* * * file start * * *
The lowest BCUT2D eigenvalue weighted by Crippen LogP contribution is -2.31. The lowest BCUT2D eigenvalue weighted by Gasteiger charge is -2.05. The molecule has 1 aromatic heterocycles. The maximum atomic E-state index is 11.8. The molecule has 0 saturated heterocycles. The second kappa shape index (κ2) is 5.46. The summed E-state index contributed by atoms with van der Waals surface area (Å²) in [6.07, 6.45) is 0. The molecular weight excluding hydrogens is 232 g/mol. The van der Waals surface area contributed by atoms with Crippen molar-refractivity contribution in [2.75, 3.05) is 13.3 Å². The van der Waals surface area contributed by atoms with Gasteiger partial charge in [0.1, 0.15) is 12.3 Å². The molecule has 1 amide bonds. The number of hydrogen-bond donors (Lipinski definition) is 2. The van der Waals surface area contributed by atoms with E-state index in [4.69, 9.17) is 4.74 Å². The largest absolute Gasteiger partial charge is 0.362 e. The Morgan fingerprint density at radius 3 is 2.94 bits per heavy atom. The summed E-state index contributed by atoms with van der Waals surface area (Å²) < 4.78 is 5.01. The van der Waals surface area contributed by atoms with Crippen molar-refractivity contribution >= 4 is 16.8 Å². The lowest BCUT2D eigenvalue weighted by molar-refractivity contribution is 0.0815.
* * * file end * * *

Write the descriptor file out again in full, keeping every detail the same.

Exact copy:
The lowest BCUT2D eigenvalue weighted by Crippen LogP contribution is -2.31. The lowest BCUT2D eigenvalue weighted by Gasteiger charge is -2.05. The molecule has 1 aromatic heterocycles. The maximum atomic E-state index is 11.8. The molecule has 0 saturated heterocycles. The second kappa shape index (κ2) is 5.46. The summed E-state index contributed by atoms with van der Waals surface area (Å²) in [6.07, 6.45) is 0. The molecular weight excluding hydrogens is 232 g/mol. The van der Waals surface area contributed by atoms with Crippen molar-refractivity contribution in [2.75, 3.05) is 13.3 Å². The van der Waals surface area contributed by atoms with Gasteiger partial charge in [0.1, 0.15) is 12.3 Å². The molecule has 1 amide bonds. The number of hydrogen-bond donors (Lipinski definition) is 2. The van der Waals surface area contributed by atoms with E-state index in [4.69, 9.17) is 4.74 Å². The largest absolute Gasteiger partial charge is 0.362 e. The Morgan fingerprint density at radius 3 is 2.94 bits per heavy atom. The summed E-state index contributed by atoms with van der Waals surface area (Å²) < 4.78 is 5.01. The van der Waals surface area contributed by atoms with Crippen molar-refractivity contribution >= 4 is 16.8 Å². The lowest BCUT2D eigenvalue weighted by molar-refractivity contribution is 0.0815.